GEORGE TOWN: Penang Voluntary Patrol Unit (PPS) founder Phee Boon Poh has welcomed with open arms a court decision to remove the home ministry’s illegal label on the squad.
“We are vindicated. Congratulations and big appreciation to the people of Penang who have stood by PPS all this while,” the state executive councillor said when contacted.
“I will be presenting a report on PPS court decision to the state executive council tomorrow (Wednesday).
“We will stand guided on what the council decides and we will take it from there,” Phee said.
The Court of Appeal ruled today that PPS, which was declared illegal by the home minister, had been lawfully set up by the Penang government.
Former PPS chief A Manickam said members were elated by the news, but could not forget the way they had been arrested.
“We were arrested while marching past our Tuan Yang Terutama (Yang di-Pertua Negri). It was very unfair of them to arrest us and put us under remand.
“Funny thing is, they have never charged us for anything despite extending our police bail three times,” he said when contacted.
PPS, which had more than 9,000 members, was formed by the Penang government in 2011 to help with volunteer work and fight crime in neighbourhoods.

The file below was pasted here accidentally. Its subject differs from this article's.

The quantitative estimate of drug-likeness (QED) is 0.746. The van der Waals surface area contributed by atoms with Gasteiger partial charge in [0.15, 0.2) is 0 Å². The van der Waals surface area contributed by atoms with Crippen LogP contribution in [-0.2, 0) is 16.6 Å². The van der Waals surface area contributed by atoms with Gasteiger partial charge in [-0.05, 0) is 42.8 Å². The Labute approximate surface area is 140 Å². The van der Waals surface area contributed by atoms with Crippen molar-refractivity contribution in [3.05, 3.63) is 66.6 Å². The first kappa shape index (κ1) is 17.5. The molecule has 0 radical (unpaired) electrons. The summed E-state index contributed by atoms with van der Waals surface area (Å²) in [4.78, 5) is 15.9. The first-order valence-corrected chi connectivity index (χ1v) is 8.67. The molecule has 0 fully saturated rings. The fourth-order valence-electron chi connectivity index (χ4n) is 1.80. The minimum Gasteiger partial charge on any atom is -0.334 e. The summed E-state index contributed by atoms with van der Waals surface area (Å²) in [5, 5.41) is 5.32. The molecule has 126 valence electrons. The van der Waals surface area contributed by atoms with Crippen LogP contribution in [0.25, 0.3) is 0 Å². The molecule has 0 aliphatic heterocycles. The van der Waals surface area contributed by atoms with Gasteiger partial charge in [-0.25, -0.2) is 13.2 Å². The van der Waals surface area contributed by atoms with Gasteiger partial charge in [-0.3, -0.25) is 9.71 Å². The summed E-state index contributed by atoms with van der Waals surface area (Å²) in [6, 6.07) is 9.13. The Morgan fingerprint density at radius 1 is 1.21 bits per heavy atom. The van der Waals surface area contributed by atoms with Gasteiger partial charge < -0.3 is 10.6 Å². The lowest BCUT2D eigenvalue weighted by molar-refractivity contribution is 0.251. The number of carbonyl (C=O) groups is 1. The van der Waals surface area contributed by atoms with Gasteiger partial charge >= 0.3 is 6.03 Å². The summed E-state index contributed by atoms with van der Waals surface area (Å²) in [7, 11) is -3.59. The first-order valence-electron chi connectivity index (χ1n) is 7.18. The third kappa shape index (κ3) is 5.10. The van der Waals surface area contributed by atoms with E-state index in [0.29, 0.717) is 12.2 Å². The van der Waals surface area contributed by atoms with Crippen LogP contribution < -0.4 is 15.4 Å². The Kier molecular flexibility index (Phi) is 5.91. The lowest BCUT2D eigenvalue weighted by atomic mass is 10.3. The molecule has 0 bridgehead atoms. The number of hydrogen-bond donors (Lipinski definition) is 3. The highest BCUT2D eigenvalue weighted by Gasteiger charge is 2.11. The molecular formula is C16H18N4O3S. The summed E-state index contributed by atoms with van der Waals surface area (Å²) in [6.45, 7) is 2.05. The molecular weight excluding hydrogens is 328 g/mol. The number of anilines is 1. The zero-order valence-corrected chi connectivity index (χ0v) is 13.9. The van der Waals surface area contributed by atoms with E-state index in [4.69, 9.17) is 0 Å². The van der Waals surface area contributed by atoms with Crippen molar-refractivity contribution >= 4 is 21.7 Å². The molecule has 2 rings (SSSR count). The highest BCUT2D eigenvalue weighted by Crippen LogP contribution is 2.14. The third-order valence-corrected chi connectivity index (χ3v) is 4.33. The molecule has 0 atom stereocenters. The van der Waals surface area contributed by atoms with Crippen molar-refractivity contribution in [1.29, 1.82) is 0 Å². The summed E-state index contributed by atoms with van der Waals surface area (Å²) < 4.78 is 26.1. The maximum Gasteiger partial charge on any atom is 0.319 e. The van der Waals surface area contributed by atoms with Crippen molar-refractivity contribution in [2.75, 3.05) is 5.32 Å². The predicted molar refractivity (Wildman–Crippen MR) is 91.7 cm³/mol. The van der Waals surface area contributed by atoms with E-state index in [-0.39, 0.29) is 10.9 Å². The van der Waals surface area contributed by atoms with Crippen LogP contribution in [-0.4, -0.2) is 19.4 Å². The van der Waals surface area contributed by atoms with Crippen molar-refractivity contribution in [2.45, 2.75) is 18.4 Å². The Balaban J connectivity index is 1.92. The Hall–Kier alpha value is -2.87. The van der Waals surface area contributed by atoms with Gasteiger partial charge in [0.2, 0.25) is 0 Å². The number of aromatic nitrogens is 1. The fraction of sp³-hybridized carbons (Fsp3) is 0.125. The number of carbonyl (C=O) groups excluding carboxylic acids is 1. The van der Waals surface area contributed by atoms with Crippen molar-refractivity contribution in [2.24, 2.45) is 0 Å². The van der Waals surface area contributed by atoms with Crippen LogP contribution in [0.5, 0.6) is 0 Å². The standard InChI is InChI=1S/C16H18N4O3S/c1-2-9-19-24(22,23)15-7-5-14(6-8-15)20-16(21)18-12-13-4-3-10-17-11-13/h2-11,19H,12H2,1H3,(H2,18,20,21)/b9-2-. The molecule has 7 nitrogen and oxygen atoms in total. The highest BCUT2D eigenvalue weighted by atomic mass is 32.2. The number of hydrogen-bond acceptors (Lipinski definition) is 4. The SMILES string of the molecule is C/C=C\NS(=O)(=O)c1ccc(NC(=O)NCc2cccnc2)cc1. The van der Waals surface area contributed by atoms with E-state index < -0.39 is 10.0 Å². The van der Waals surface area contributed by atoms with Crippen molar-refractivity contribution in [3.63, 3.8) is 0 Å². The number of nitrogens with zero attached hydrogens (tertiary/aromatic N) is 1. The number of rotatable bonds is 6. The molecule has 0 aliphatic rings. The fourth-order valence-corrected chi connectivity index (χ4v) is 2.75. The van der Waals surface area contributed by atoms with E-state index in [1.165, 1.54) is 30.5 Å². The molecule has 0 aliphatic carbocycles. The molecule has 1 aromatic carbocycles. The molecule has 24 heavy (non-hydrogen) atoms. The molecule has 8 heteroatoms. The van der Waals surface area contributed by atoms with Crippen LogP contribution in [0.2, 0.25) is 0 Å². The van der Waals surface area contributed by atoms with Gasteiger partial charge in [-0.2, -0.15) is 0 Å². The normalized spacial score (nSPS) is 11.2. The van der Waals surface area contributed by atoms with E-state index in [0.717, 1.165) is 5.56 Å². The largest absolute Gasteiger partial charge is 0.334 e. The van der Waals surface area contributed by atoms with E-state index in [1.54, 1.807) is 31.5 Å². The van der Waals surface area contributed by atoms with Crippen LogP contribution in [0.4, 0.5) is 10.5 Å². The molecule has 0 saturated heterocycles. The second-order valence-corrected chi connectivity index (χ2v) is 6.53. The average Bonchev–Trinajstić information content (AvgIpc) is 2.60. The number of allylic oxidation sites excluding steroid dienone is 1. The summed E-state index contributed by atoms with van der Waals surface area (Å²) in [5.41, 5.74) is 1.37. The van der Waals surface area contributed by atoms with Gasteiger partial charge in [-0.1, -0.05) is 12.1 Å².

However, it was declared illegal and marked as a threat to public security by the home ministry in 2014, following the Registrar of Societies’ decision labelling it an “unregistered” body.
On Aug 31, 2014, police arrested 158 PPS members at the state-level Merdeka parade on Esplanade Road.
Police also arrested Phee, along with Seri Delima state assemblyman RSN Rayer and Tanjong MP Ng Wei Aik.
Rayer and Ng were the PPS chiefs of their respective constituencies.
All 158 members were later released without any case registered against them.
PPS members were also required to hand over their uniforms and walkie-talkies as part of the three-month operation against them.
The home ministry warned then that no one could use the name, logo or emblem of PPS.
All its accounts and assets were frozen and ordered surrendered to the Insolvency Department.
There were a number of instances where PPS members were accused of acting in a high-handed manner when dealing with the public.
In January 2013, the Magistrate’s Court here fined a shop assistant, who was a PPS member, RM3,000 for intentionally causing hurt to a journalist, committing mischief and causing damage.
On Aug 20, 2014, social activist Ong Eu Soon, 51, claimed he was assaulted by a group of helmet-wielding men wearing PPS’ purple vests in Air Itam.
Phee said then it was a case of a few rotten apples and claimed this did not reflect on the unit as a whole. He said disciplinary action was taken against them and that some were suspended.
The state government spent RM3.82 million on PPS, from 2011 to its disbandment in 2014.
The Penang government formed a new unit of volunteers called the Voluntary Patrol Body (BPS) to replace PPS in November 2015.
The BPS was formed under the Village Security, Safety and Development Committee.
It was set up in 40 areas in Penang and currently has 607 members. Each area was allotted RM30,000 by the state government.
It also has a free SOS service which could be activated using a mobile app called BPS SOS App.
Last December, Inspector-General of Police Khalid Abu Bakar advised the Penang government to dissolve BPS, declaring that it was of “no use” and likely to be outlawed as well.